Whilst the Fukuskima plant's No.1 and No.3 reactors both suffered partial fuel rod meltdowns, operator Tokyo Electric Power Co (TEPCO) had earlier said the No.2 reactor was now the biggest concern.
A sudden drop in cooling water levels when a pump ran out of fuel had fully exposed the fuel rods for a time, an official said. This could lead to the rods melting down and a possible radioactive leak.
TEPCO had resumed pumping sea water into the reactor early on Tuesday.
U.S. warships and planes helping with relief efforts moved away from the coast temporarily because of low-level radiation. The U.S. Seventh Fleet described the move as precautionary.
South Korea, Hong Kong, Singapore and the Philippines said they would test Japanese food imports for radiation.
France's ASN nuclear safety authority said the accident could be classified as a level 5 or 6 on the international scale of 1 to 7, putting it on a par with the 1979 U.S. Three Mile Island meltdown, higher than the Japanese authorities' rating.
Japan's nuclear safety agency has rated the incidents in the No.1 and No.3 reactors as a 4, but has not yet rated the No. 2 reactor.
About 850,000 households in the north were still without electricity in near-freezing weather, Tohuku Electric Power Co. said, and the government said at least 1.5 million households lack running water. Tens of thousands of people were missing.
"The situation here is just beyond belief, almost everything has been flattened," said the Red Cross's Fuller in Otsuchi, a town all-but obliterated. "The government is saying that 9,500 people, more than half of the population, could have died and I do fear the worst."
Kyodo news agency reported that 2,000 bodies had been found on Monday in two coastal towns alone.
Whole villages and towns have been wiped off the map by Friday's wall of water, triggering an international humanitarian effort of epic proportions.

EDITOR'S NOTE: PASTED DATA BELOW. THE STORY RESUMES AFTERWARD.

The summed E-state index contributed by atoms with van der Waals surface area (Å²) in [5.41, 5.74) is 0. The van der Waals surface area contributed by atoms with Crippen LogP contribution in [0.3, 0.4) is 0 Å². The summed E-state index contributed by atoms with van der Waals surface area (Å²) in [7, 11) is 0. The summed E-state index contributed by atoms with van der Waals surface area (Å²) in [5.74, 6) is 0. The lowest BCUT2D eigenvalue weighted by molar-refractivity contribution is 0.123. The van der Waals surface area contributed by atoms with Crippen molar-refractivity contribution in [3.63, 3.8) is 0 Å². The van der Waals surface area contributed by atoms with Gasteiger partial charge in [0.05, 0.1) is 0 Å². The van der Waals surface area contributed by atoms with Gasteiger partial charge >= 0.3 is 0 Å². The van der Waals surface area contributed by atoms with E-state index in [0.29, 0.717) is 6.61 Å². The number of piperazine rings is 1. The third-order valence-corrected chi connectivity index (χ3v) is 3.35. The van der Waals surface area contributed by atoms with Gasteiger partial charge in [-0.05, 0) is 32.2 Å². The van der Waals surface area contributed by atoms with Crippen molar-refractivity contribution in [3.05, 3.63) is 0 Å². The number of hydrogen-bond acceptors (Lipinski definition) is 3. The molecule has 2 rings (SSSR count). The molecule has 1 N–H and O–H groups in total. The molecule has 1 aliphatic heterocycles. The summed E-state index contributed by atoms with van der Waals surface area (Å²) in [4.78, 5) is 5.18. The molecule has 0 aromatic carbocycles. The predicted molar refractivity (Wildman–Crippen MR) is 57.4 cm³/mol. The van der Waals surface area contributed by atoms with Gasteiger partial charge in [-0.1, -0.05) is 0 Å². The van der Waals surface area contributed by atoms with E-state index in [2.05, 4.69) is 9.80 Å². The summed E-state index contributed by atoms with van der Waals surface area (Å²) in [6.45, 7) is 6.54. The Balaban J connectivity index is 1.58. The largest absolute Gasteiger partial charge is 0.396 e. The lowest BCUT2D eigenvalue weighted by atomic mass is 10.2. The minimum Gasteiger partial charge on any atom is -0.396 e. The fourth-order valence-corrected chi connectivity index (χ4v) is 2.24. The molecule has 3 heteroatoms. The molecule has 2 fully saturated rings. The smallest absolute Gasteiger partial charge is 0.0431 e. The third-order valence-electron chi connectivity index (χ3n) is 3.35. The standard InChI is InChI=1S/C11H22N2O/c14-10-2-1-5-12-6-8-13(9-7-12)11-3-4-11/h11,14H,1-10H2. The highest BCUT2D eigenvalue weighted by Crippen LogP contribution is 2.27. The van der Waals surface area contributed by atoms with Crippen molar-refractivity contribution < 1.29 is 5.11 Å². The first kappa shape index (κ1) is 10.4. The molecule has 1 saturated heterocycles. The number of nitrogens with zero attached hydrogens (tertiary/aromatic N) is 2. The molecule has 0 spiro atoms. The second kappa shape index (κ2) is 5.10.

"When the tsunami struck, I was trying to evacuate people. I looked back, and then it was like the computer graphics scene I've seen from the movie Armageddon. I thought it was a dream . it was really like the end of the world," said Tsutomu Sato, 46, in Rikuzantakata, a town on the northeast coast.
In Tokyo, commuter trains shut down and trucks were unable to make deliveries as supermarket shelves ran empty.
Estimates of the economic impact are only now starting to emerge.
Hiromichi Shirakawa, chief economist for Japan at Credit Suisse, said in a note to clients that the economic loss will likely be around 14-15 trillion yen ($171-183 billion) just to the region hit by the quake and tsunami.
Even that would put it above the commonly accepted cost of the 1995 Kobe quake which killed 6,000 people.
The earthquake has forced many firms to suspend production and global companies -- from semiconductor makers to shipbuilders -- face disruptions to operations after the quake and tsunami destroyed vital infrastructure, damaged ports and knocked out factories.
"The earthquake could have great implications on the global economic front," said Andre Bakhos, director of market analytics at Lec Securities in New York. "If you shut down Japan, there could be a global recession."
(Additional reporting by Nathan Layne, Risa Maeda and Leika Kihara in Tokyo, Chris Meyers and Kim Kyung-hoon in Sendai, Fredrik Dahl and Michael Shields in Vienna, Noel Randewich in San Francisco and Miyoung Kim in Seoul; Writing by John Chalmers; Editing by Dean Yates)